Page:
Three girls rushed into the classroom for our club class. I was setting up the computer at my desk when I looked up to say hello.
“Teacher, when do you leave Korea?” asked Hyun Jeong, plopping down in a seat in front of my desk.
“Chil-wol,” I answered. “July.”
“Oh. Why are you leaving?”
As casually as I could, I said the answer I had been rehearsing since my co-teacher asked me to stay another year. “I miss my family, and I want to see them again.”
“Oh, okay. When are you coming back?”
Uh oh. I paused. Another student, Ji Hye, saw my hesitation and asked in a small voice, “…Never?”
That student guilt will eat away at me for the next three months. Avoiding eye contact with the girls, I quickly responded, “I don’t know if or when I will come back. But I am going back to live in the U.S.”
“Oh. I understand.”
Embarrassed, I went back to setting up the computer and trying to change the subject. Breaking the news to all of my classes will be hard.
Fulbrighters have the option to stay in Korea for a second year, though the majority of us choose to return to the US for further study, volunteering, or new careers. I wish we had the option to stay for another semester rather than a year, but because we do not, I decided that I will return home. Any bouts of homesickness have started hitting me late in the grant year–mostly after my co-teacher changed, my host family became too busy to come home before 11 PM, and my volunteer class was cancelled–but these are enough for me to decide to go back in a few months. Though I am still enjoying the work I do, I think I would feel differently if I spent another year here.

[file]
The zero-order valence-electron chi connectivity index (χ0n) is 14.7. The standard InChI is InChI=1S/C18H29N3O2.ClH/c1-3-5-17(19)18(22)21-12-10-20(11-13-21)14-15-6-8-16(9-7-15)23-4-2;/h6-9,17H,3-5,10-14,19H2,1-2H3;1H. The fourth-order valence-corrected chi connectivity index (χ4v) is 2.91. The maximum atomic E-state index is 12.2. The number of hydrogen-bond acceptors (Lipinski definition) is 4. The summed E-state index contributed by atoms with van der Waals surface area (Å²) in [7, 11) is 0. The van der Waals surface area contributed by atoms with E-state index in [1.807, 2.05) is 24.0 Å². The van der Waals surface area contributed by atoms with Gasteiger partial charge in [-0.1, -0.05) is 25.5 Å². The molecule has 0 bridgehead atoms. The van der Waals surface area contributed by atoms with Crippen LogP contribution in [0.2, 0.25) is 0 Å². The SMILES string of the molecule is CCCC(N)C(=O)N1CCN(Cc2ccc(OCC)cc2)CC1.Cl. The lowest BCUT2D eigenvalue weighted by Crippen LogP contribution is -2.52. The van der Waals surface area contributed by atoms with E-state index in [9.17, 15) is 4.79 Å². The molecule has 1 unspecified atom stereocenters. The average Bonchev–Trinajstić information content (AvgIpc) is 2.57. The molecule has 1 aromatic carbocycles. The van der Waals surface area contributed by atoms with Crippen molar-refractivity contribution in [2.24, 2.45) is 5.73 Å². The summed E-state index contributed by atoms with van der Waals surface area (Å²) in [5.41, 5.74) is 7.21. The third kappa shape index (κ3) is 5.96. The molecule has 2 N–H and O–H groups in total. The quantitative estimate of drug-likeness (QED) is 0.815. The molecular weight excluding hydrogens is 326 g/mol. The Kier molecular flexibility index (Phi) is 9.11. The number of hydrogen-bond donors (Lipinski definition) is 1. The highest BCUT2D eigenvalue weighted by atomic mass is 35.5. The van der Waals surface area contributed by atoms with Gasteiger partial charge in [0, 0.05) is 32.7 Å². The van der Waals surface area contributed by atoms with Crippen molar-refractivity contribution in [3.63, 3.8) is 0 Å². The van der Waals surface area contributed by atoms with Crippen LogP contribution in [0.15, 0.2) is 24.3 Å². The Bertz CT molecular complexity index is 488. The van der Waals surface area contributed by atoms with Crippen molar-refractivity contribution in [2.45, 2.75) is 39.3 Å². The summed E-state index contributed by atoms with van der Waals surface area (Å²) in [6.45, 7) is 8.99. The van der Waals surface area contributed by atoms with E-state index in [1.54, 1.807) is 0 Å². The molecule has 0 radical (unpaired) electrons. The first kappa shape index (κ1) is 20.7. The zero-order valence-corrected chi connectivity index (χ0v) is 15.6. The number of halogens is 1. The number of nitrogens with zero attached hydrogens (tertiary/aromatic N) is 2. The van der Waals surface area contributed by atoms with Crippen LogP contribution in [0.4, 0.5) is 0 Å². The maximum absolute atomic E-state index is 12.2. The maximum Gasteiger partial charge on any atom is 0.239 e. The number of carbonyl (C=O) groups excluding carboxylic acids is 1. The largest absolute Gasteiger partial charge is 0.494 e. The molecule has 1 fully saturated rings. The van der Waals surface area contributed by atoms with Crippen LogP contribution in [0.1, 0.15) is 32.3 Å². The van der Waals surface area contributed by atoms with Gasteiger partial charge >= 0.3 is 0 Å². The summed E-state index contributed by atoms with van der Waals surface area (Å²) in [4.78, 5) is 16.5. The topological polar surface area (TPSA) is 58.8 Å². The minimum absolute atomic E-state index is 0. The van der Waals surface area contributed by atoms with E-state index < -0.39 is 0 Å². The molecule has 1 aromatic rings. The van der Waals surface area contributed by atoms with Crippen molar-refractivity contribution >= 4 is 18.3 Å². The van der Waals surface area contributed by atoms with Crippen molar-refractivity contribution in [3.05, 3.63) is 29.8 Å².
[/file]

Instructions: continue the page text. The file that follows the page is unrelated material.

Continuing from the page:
Though my departure is still a few weeks away, I know I’ll miss my students. I’ll miss my host sisters. I’ll miss my Fulbright friends. I know I have become a much better teacher in the second semester, and I will give my all to my students until the last day of classes.